Of course, all these things take time and mental energy, but they’re also necessary. It would be amazing to simply write books every day and make enough from that to live. It would be incredible to not have to split my mental labour in all these various directions. But for me, like the majority of us, that’s just not viable. Mentoring, workshops, speaking, Patreon and Ko-fi, along with teaching kung fu and qigong, are how I supplement my income from books. And even then, I don’t make much, but I love what I do. Other creatives use other methods, but we all do something. This is why we constantly exhort people to talk about our work – nothing compares to word of mouth when it comes to building a sustainable career. But no one owes us anything. No one owes anyone a career. Readers reading is more than enough. It’s up to us to carve out a living however we can.

Of course, for all of you out there helping, we couldn’t be more grateful. Thank you, thank you, thank you! And there are a heap of non-monetary things readers can do which also help us enormously. You may not be into the Patreon or Ko-fi thing, or, like us, you just don’t have cash to spare. But if you do want to help, there are so many ways. Word of mouth really works.

  • You can simply talk about our books, in person and online.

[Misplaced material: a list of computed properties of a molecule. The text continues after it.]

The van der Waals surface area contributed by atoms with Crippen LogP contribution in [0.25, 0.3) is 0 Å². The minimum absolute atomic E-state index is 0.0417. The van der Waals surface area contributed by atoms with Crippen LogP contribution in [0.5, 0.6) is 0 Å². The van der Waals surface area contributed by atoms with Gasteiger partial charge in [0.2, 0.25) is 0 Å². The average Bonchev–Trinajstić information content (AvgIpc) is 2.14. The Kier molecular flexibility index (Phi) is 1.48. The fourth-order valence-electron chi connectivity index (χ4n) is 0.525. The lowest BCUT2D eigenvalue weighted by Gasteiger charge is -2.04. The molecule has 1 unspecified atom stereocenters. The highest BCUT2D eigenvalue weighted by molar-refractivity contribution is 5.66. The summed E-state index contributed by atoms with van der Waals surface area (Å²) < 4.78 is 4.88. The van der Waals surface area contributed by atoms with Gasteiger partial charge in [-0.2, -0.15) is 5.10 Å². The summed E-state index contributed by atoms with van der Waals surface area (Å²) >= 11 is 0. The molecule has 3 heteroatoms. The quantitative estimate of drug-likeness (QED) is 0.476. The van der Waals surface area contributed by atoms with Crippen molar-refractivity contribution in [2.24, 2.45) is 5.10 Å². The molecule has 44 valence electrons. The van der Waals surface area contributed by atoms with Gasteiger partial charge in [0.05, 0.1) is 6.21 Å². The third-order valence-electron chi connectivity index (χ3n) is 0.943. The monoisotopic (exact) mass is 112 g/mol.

• Share anything we post – just helping us reach more potential readers is huge.
  • Order our books at your local library – that’s a sale for us, but in Australia and the UK we also get paid a little bit for every borrow.
  • Review our books at Amazon, Goodreads, on Twitter or anywhere else – and a review can be simply “I loved this book!” That’s a stellar review.

This is all simply the reality of life as an author. It’s always worth remembering that just because someone has their name on the cover of a lot of books, that’s no guarantee they have a lot of money. Regardless, we’re all doing all we can to survive at this thing and everyone strives in their own way. This is how I do it. One day I’ll make good money from royalties and movie deals. Oh, yes I will. One day. *waves hands manifestly* Meanwhile, I’ll just keep grinding. Good luck to everyone else out there also grinding. Never quit!